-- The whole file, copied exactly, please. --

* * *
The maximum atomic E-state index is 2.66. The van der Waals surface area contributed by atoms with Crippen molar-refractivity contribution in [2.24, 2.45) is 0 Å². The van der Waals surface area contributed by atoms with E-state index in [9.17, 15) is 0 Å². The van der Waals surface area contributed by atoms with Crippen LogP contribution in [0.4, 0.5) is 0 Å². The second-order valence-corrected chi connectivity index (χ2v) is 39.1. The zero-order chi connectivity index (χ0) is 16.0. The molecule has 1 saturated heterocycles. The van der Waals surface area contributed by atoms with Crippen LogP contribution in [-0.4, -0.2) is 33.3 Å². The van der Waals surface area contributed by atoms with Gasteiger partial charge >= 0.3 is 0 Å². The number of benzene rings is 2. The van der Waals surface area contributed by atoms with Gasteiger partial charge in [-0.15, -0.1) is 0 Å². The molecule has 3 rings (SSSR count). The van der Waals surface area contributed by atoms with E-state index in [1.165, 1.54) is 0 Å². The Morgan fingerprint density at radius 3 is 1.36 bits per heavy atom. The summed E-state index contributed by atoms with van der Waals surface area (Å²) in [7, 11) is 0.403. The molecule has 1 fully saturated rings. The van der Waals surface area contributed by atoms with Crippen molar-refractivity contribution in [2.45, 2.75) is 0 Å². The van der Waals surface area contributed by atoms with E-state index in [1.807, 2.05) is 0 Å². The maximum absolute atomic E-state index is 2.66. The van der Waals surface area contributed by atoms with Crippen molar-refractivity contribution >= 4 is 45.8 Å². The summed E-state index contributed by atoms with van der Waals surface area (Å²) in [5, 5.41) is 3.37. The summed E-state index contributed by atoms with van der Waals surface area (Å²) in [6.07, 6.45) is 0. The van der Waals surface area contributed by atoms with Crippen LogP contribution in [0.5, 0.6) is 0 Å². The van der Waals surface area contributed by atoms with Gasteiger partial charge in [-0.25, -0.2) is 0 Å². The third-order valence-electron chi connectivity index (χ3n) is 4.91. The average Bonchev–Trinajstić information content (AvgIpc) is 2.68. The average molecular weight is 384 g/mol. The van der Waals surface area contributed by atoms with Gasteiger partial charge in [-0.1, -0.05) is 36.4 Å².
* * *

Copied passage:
The maximum atomic E-state index is 2.66. The van der Waals surface area contributed by atoms with Crippen molar-refractivity contribution in [2.24, 2.45) is 0 Å². The van der Waals surface area contributed by atoms with E-state index in [9.17, 15) is 0 Å². The van der Waals surface area contributed by atoms with Crippen LogP contribution in [0.4, 0.5) is 0 Å². The second-order valence-corrected chi connectivity index (χ2v) is 39.1. The zero-order chi connectivity index (χ0) is 16.0. The molecule has 1 saturated heterocycles. The van der Waals surface area contributed by atoms with Crippen LogP contribution in [-0.4, -0.2) is 33.3 Å². The van der Waals surface area contributed by atoms with Gasteiger partial charge >= 0.3 is 0 Å². The number of benzene rings is 2. The van der Waals surface area contributed by atoms with Gasteiger partial charge in [-0.15, -0.1) is 0 Å². The molecule has 3 rings (SSSR count). The van der Waals surface area contributed by atoms with E-state index in [1.165, 1.54) is 0 Å². The Morgan fingerprint density at radius 3 is 1.36 bits per heavy atom. The summed E-state index contributed by atoms with van der Waals surface area (Å²) in [7, 11) is 0.403. The molecule has 1 fully saturated rings. The van der Waals surface area contributed by atoms with Crippen molar-refractivity contribution in [2.45, 2.75) is 0 Å². The van der Waals surface area contributed by atoms with E-state index in [1.807, 2.05) is 0 Å². The maximum absolute atomic E-state index is 2.66. The van der Waals surface area contributed by atoms with Crippen molar-refractivity contribution >= 4 is 45.8 Å². The summed E-state index contributed by atoms with van der Waals surface area (Å²) in [5, 5.41) is 3.37. The summed E-state index contributed by atoms with van der Waals surface area (Å²) in [6.07, 6.45) is 0. The van der Waals surface area contributed by atoms with Crippen LogP contribution in [0.5, 0.6) is 0 Å². The van der Waals surface area contributed by atoms with Gasteiger partial charge in [-0.25, -0.2) is 0 Å². The third-order valence-electron chi connectivity index (χ3n) is 4.91. The average Bonchev–Trinajstić information content (AvgIpc) is 2.68. The average molecular weight is 384 g/mol. The van der Waals surface area contributed by atoms with Gasteiger partial charge in [-0.1, -0.05) is 36.4 Å².